Hamas' military wing, the Izeddin Al-Qassam Brigades, counts 22,000 well-trained fighters armed with various kinds of small arms, and short- and medium-range surface-to-surface and surface-to-air missiles. A PA military official in the West Bank told The Media Line that Hamas is going to keep its military wing and paramilitary groups to control security in Gaza--not necessary to fight Israel.
But publicly Hamas is not owning up to any change. Its foreign minister, Osama Hamdan, for instance told the Quds Press news agency that the decision to join the PLO leadership did not signal Hamas' acceptance of the peace process with Israel.
"Anyone who thinks Hamas has changed its stance and now accepts the PLO's defeatist political program is living in an illusion," Hamdan was quoted as saying. "Hamas cannot make the mistake of joining a process that has proved to be a failure over the past 20 years."
That is why some observers say Hamas leadership is adopting a Janus-faced strategy--one side directed to the West, Abbas and its new allies, which portrays the movement as renouncing armed resistance against Israel, and another directed toward its rank-and-file, asserting that it will stick to armed resistance.
Hani Al-Masri, a Palestinian political analyst, said Hamas' current strategy is simply a continuation of a line it adopted as early as 2003, namely to effectively suspend violence against Israel but never admit to it in order to keep the fires burning-both among its followers and in Israel.
"Hamas learned from Abbas' mistake when he abandoned armed resistance and adopted negotiations as the sole method to overcome the conflict with Israel. It didn't work," said Al-Masri told The Media Line, a reference to the fact that talks between the two sides have stalled for close to three years.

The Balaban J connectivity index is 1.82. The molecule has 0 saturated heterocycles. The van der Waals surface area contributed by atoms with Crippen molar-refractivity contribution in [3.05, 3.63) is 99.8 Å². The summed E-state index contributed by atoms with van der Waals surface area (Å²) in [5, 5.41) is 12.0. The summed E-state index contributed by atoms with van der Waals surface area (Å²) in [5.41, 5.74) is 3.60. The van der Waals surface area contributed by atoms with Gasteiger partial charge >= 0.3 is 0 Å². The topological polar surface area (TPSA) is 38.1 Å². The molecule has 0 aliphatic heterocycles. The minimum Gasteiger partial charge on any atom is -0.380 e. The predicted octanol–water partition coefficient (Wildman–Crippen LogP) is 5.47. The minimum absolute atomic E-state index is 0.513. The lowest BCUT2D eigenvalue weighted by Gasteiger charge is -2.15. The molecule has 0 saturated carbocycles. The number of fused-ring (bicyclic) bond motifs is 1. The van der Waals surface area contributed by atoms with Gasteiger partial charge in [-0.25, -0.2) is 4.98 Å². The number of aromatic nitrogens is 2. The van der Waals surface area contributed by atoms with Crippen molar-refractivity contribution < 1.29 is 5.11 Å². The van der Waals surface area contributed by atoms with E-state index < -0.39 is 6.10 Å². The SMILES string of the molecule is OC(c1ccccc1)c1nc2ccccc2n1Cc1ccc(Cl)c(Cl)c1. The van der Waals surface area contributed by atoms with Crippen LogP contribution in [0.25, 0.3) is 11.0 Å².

With Islamists winning elections in Egypt and Tunisia, Hamas has its eyes set on an election win next May against Fatah, he said. But a victory at the polls will do it little good if its leadership isn't accepted by the U.S. and other Western powers.
"Hamas' adoption of the non-violent resistance … is a message for the West that it hopes its rule in Palestine will be accepted if it wins in the coming May legislative and presidential elections," said Al-Masri. "Hamas' growing moderation is scaring Fatah. [because of] the growing power of the Islamists in the region confirmed."
In fact, Hamas itself may not know yet which way it will go. Senior Hamas sources told The Media Line that tough internal deliberations inside the movements, coalescing around Mashaal and his rival hardliner Mahmoud Zahar, have yet to lead to a final policy decision.
Zahar is unhappy with Mashaal's rapprochement with Abbas and with the idea of renouncing military resistance. The sources said that Mashaal is powerful enough to dictate policy but that he may face a bruising battle in internal Shura Council elections expected to take place in late February.
Netanyahu Warns Against Hamas Joining PLO
Israel's Prime Minister Benjamin Netanyahu has warned Palestinians against allowing the Islamic Hamas movement to join the government.
Addressing the annual conference for Israeli ambassadors abroad, the Israeli leader said that his government would not hold any negotiations with the Palestinian Authority if the group, which has been deemed a terrorist group by the United States, joins the Palestinian government.
However, Netanyahu said that he would meet Palestinian President Mahmoud Abbas anywhere, anytime to renew negotiations.
Netanyahu's warning came less than a week after Abbas agreed to let Hamas join the Palestine Liberation Organization following his meeting with Hamas leader Khaled Mashaal in Cairo.